You know what I just realized? Painting from photographs is way (I mean WAY) easier than painting from life. Obvious? Not until now. Until I painted the Haitian boy carrying the bundle of sticks (see here), I had not painted from a photograph for so long that I had forgotten what it was like. I don’t remember thinking it was easy. But then came the Haitian boy, and I just popped it out with hardly any effort, followed by a pretty decent cat portrait. Then yesterday, after painting two successful landscapes from photographs, after being dissatisfied with two plein air efforts, it hit me. Wow! I’ve been doing all this the hard way. The hardest way! No wonder it has been a bit of a struggle.
On the other hand, I suspect that past struggles to paint from life are exactly what made painting from photographs seem easy.
I will show you first the stuff painted from life, then the recent landscapes from photographs.
This large (20×16) figurative work is unusual in that the model (yes, Becky) is standing and we had close to three full sessions of three hours each to work on it. This was the last pose from the open studio course I took with Deirdre Riley.
Yet another seated pose of one of my all-time favorite male models–so I tried to Think Different, but Better. We had two of our unmoderated Monday sessions for this pose, so I tried to get the drawing perfect, and apply the paint with gusto. Towards the end, I wiped out the left hand (appearing to our right) and started it over after asking him to spread that pinky finger the way I remembered it originally. Good decision. You even get a feeling for his finger pressing into his flesh. (By the way, because of my request, our model traced his fingers on his thigh so as to ensure consistent finger spread between breaks–I call that Above and Beyond the call of model duty!)
After the Monday morning of figure painting, I indulged in a Monday afternoon of landscape painting. I went intending to paint a barn, but found myself seduced by a massive tree and the lavender stones at its base. After about an hour and a half, I had the canvas covered, mostly in green and more green. Horrible. Yesterday I took it in hand and glazed it over in darker shades to alleviate the poisonous green. Here is the Before and After:
I hope you feel as if that branch is reaching out to grab you. Takes me back to my childhood obsession with the Oz books, in which grabby trees were pretty common.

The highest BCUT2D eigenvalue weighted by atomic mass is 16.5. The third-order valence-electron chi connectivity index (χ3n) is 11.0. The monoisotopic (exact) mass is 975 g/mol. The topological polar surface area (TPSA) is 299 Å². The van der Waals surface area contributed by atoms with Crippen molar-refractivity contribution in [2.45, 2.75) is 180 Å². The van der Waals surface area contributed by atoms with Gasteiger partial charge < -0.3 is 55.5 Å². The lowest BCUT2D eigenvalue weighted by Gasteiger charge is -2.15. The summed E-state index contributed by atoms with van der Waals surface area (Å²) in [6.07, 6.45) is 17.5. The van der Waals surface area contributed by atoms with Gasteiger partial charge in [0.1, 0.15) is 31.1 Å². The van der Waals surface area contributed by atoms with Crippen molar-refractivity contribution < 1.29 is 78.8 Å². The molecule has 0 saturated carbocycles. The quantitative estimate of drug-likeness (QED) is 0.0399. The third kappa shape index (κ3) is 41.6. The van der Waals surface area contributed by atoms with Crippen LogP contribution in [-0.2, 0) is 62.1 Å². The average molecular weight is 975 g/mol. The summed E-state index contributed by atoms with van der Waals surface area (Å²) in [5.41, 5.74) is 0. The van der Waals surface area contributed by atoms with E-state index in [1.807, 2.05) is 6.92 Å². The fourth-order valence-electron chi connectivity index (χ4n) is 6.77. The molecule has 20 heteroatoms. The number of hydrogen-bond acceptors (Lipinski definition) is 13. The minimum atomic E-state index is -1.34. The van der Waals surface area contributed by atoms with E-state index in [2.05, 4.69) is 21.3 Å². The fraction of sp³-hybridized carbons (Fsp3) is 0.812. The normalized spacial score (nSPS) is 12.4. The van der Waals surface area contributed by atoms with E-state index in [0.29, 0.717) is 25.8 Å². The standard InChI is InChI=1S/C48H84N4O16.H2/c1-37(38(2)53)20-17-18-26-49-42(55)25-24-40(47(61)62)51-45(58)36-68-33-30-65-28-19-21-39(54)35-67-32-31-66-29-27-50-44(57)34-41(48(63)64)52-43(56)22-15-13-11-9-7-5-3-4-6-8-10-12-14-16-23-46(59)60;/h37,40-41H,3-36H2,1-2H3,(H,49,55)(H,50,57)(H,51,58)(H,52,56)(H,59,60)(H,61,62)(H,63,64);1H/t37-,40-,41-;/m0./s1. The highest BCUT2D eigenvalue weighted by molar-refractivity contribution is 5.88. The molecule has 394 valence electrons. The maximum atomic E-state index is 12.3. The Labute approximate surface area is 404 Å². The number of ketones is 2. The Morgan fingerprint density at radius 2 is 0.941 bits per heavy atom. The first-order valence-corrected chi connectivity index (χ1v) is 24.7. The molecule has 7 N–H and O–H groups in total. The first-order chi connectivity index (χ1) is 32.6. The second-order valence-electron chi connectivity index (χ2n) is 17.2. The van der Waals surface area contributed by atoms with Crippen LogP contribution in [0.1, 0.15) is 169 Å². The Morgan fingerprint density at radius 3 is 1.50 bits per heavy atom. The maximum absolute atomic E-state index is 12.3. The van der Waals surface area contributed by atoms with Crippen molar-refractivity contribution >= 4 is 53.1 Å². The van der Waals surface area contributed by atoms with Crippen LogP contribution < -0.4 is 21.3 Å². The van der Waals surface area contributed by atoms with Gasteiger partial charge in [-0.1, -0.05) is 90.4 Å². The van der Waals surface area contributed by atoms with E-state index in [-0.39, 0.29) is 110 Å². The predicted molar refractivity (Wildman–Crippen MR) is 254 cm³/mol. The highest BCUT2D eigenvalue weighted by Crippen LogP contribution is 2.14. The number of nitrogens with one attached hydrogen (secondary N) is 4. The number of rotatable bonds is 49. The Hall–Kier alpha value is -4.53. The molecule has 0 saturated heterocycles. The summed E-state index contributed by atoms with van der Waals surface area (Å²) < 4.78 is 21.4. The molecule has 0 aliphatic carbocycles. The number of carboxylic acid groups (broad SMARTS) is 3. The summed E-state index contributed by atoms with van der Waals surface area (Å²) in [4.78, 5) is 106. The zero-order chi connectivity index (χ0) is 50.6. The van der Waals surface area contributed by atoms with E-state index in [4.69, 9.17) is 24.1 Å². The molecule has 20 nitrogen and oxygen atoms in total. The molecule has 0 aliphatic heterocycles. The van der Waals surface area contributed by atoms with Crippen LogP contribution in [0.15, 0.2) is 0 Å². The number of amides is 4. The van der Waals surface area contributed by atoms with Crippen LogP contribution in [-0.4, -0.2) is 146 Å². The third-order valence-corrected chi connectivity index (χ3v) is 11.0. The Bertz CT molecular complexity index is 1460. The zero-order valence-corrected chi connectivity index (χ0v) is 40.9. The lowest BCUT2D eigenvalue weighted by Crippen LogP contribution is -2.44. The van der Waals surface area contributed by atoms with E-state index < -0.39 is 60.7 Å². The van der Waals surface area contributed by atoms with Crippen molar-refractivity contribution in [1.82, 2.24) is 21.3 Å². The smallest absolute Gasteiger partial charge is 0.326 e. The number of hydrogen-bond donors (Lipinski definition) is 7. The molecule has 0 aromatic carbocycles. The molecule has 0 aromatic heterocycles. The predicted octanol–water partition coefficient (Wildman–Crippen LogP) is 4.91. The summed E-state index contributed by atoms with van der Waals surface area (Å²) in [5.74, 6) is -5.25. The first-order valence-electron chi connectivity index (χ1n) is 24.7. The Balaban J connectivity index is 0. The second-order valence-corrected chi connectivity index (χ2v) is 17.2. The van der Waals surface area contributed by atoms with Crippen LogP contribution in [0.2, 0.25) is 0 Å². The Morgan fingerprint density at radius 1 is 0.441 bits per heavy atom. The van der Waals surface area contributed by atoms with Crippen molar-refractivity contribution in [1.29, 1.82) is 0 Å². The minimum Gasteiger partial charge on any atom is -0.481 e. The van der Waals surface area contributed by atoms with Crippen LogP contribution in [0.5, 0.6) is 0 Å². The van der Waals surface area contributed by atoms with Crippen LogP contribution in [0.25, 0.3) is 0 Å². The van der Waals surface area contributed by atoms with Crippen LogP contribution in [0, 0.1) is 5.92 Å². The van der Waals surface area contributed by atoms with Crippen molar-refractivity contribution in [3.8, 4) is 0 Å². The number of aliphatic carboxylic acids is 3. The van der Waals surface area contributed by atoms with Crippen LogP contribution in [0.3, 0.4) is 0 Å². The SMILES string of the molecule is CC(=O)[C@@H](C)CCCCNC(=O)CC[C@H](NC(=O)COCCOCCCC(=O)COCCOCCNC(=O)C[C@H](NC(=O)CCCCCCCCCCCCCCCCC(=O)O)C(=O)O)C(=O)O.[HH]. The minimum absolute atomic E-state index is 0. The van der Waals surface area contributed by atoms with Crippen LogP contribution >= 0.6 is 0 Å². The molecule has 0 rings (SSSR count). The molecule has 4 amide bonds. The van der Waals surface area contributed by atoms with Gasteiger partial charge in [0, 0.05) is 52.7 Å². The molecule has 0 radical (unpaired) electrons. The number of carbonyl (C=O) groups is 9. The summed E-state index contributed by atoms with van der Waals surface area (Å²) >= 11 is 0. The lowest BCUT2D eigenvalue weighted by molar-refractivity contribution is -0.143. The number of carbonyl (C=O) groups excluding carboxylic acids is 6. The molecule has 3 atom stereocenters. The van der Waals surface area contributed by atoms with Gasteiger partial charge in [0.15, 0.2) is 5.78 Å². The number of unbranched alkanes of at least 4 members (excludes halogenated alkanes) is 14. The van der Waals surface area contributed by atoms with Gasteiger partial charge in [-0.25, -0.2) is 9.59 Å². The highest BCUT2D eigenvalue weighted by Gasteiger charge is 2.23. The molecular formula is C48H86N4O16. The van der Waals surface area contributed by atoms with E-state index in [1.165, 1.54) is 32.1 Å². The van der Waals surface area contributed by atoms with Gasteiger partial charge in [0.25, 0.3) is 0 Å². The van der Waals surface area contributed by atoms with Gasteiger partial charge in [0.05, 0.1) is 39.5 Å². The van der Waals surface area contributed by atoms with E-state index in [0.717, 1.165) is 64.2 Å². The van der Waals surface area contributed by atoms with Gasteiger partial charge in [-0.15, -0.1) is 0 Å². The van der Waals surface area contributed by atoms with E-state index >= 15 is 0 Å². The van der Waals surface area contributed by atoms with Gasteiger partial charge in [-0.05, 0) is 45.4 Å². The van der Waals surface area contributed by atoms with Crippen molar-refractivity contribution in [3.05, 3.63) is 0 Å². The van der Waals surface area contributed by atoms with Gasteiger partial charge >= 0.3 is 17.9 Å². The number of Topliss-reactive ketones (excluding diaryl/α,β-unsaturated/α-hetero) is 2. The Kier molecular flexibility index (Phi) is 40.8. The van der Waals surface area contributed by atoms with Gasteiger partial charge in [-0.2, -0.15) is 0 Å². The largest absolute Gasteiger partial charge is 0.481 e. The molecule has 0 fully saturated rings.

Wednesday I met up with colleagues (Fran, Cindy, Bea), whom I had last summer dubbed the Cornwall Four (here) because we were drawn together by the workshop “Inspired by Cornwall” last summer, given by Cameron Bennett.
We were in the woods next to Dorrs Pond, on a path trafficked by dog walkers, joggers, distracted school children, disabled adults, delinquent teens, delightful immigrants–and I was accessible to all of them. My chair was uncomfortable–I had to lean forward to paint, and my back could not take it. Enough of excuses. I just felt dull about the whole thing. So yesterday, I tried to pizzazz it up. Mostly a matter of spreading darker colors over most of it and lighter colors where I remember the light being. It satisfies better, but I don’t think it is going anywhere.
All that straining and effort to make a silk purse out of a sow’s ear. What a contrast to the next project. It all started a week ago Friday when Sharon Allen picked me up for a jaunt up North. It was raining, but we were hoping that as we got father north, the sun would appear. It didn’t. But we were on a mission: To paint or photograph the barns of Madison, New Hampshire. Our effort was part of a larger event organized by the Friends of Madison Library, a fundraiser in which our paintings would eventually be offered for sale, commission to the Friends. So we drove around photographing five barns that are part of the event, and whose owners didn’t mind having artists set up painting on their properties. We didn’t encounter any such thing, nor did we ourselves try to paint in the rain. Sharon had brought a tent for us to paint under, just in case we were overcome by irrational desire to paint through the rain. Instead and more sensibly, we photographed madly, even through windshield streaming with water.
So Thursday, with my dissatisfaction with the two plein air paintings painfully in mind, I decided to tone my canvases in burnt umber. Start dark, I strategized, and then block with in the lighter values. It worked! (Chorus of hallelujahs)
I used acrylic paint for the layer of dark. New puzzle. Do I report the media for these two paintings as “mixed”? Some of the dark acrylic undertone definitely shows up in the finished painting. But if I had started on a canvas that was primed in white acrylic, and left some of the white showing, I wouldn’t call that mixed media.
Aline Lotter is currently exhibiting:
at the Hatfield Gallery and the East Colony Fine Art Gallery in Manchester (both are in Langer Place, 55 S. Commercial St., Manchester, NH); at the Bartlett Inn in Bartlett and the Bernerhof Inn in Glen; at the Red Jacket Inn in North Conway; at the law offices of Mesmer and Deleault at 41 Brook St in Manchester; at the Manchester office of Congresswoman Carol Shea Porter; a single painting is on view at the Radisson Hotel in Manchester for the summer; and at her studio by appointment (email: firstname.lastname@example.org).
You may also view paintings with prices and order prints at my Fine Art America page. If the painting you are interested in is not there, or if you prefer to bypass that experience, you may contact me using the private feedback form below. If you want to add a public comment to this blog, go to the bottom of this page where it says “Leave a Reply”, and enter your comment in that box. I love to get public comments, so don’t be shy!